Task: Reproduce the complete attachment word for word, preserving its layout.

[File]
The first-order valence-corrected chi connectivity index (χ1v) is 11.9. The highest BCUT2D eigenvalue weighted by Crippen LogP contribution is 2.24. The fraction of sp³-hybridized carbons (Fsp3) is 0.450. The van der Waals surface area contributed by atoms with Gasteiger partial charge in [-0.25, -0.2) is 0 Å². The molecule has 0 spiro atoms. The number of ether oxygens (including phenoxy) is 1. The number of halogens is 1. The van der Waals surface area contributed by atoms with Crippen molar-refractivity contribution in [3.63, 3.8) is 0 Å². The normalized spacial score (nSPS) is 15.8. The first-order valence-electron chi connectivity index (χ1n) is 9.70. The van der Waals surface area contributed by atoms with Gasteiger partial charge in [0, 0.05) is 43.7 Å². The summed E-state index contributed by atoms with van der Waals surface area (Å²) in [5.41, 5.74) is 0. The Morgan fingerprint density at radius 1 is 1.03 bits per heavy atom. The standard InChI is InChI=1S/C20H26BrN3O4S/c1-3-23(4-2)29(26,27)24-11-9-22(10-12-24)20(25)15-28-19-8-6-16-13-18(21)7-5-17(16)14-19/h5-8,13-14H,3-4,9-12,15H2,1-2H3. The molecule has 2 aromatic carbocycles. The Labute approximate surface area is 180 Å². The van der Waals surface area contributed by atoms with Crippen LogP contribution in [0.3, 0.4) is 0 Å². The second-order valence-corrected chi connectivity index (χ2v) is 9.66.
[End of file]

The first-order valence-corrected chi connectivity index (χ1v) is 11.9. The highest BCUT2D eigenvalue weighted by Crippen LogP contribution is 2.24. The fraction of sp³-hybridized carbons (Fsp3) is 0.450. The van der Waals surface area contributed by atoms with Gasteiger partial charge in [-0.25, -0.2) is 0 Å². The molecule has 0 spiro atoms. The number of ether oxygens (including phenoxy) is 1. The number of halogens is 1. The van der Waals surface area contributed by atoms with Crippen molar-refractivity contribution in [3.63, 3.8) is 0 Å². The normalized spacial score (nSPS) is 15.8. The first-order valence-electron chi connectivity index (χ1n) is 9.70. The van der Waals surface area contributed by atoms with Gasteiger partial charge in [0, 0.05) is 43.7 Å². The summed E-state index contributed by atoms with van der Waals surface area (Å²) in [5.41, 5.74) is 0. The Morgan fingerprint density at radius 1 is 1.03 bits per heavy atom. The standard InChI is InChI=1S/C20H26BrN3O4S/c1-3-23(4-2)29(26,27)24-11-9-22(10-12-24)20(25)15-28-19-8-6-16-13-18(21)7-5-17(16)14-19/h5-8,13-14H,3-4,9-12,15H2,1-2H3. The molecule has 2 aromatic carbocycles. The Labute approximate surface area is 180 Å². The van der Waals surface area contributed by atoms with Crippen LogP contribution in [0.3, 0.4) is 0 Å². The second-order valence-corrected chi connectivity index (χ2v) is 9.66.